Community Ownership for Greater Physical and Mental Health
How do changes in the structure of a neighborhood impact the health of residents of that neighborhood? Could new models for increasing resident power over processes of change and development in communities enhance health outcomes for all residents?
A new paper from a collaboration between researchers from DUSP’s Healthy Neighborhoods Study (HNS) and the Conservation Law Foundation (CLF) demonstrates how experiencing a greater sense of ownership over the changes happening in one’s neighborhood is linked with better physical and mental health and happiness.
“Decades of redlining and racism have affected communities of color, and now gentrifying development is threatening these neighborhoods all over again,” said Reann Gibson, a Research Scientist at CLF. “The study’s findings are yet one more reason why people must have power over the changes that could profoundly alter their communities.”
The HNS is a partnership of planners, advocates, academic researchers, community-based organization leaders, and fifty resident researchers in nine Greater Boston-area communities convened by CLF and the Massachusetts Institute of Technology. It is the largest and longest running participatory action research study of its kind.
“Community health depends on redistributing power over neighborhood change,” said DUSP alum and one of the study’s authors, Andrew Binet (MCP ‘15, PhD ‘21). “These findings should encourage urban planners and policymakers to stretch past conventional approaches to participation or engagement and seek to foster ownership over neighborhood changes. I mean ownership both in terms of political and economic power. This will involve building democratic mechanisms for community members to determine the vision and set the agenda for development in their neighborhood and to reap the benefits of the changes that happen to their neighborhoods. There is no cookie-cutter way to do this, but there are many strategies we can experiment with: it behooves us to figure it out.”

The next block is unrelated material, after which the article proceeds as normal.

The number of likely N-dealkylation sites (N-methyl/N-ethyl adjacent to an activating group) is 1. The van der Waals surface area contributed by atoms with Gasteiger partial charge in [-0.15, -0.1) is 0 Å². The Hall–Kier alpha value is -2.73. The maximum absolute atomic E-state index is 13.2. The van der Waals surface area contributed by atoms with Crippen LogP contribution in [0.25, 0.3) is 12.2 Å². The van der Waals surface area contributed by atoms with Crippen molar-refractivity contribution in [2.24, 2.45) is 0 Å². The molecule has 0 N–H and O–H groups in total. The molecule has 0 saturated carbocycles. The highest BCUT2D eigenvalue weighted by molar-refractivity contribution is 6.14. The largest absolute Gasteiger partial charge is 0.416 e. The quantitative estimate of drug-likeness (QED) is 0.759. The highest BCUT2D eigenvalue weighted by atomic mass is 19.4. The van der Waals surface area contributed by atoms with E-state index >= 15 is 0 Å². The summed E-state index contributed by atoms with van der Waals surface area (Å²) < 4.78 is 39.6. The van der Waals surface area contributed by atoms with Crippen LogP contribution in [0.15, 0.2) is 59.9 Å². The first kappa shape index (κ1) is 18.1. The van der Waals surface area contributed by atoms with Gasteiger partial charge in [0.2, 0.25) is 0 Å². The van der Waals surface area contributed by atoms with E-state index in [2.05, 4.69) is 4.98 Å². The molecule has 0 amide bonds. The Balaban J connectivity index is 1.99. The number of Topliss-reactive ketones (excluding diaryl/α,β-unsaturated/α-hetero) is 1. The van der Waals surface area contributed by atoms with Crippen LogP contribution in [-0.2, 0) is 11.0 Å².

Authors of the paper include: Binet, Yael Nidam (MCP ‘19), Rebecca Houston-Read (MCP candidate), César Garcia Lopez (MCP ‘22), Gabriela Zayas del Rio (MCP ‘21), Dina Abreua, Carl Baty, Arnetta Baty, Josee Genty, Goldean Graham, Jeff Joseph, Will Justice, Gail Roderigues, David Underhill, Vedette R. Gavin, and Mariana C.Arcaya (MCP ‘08).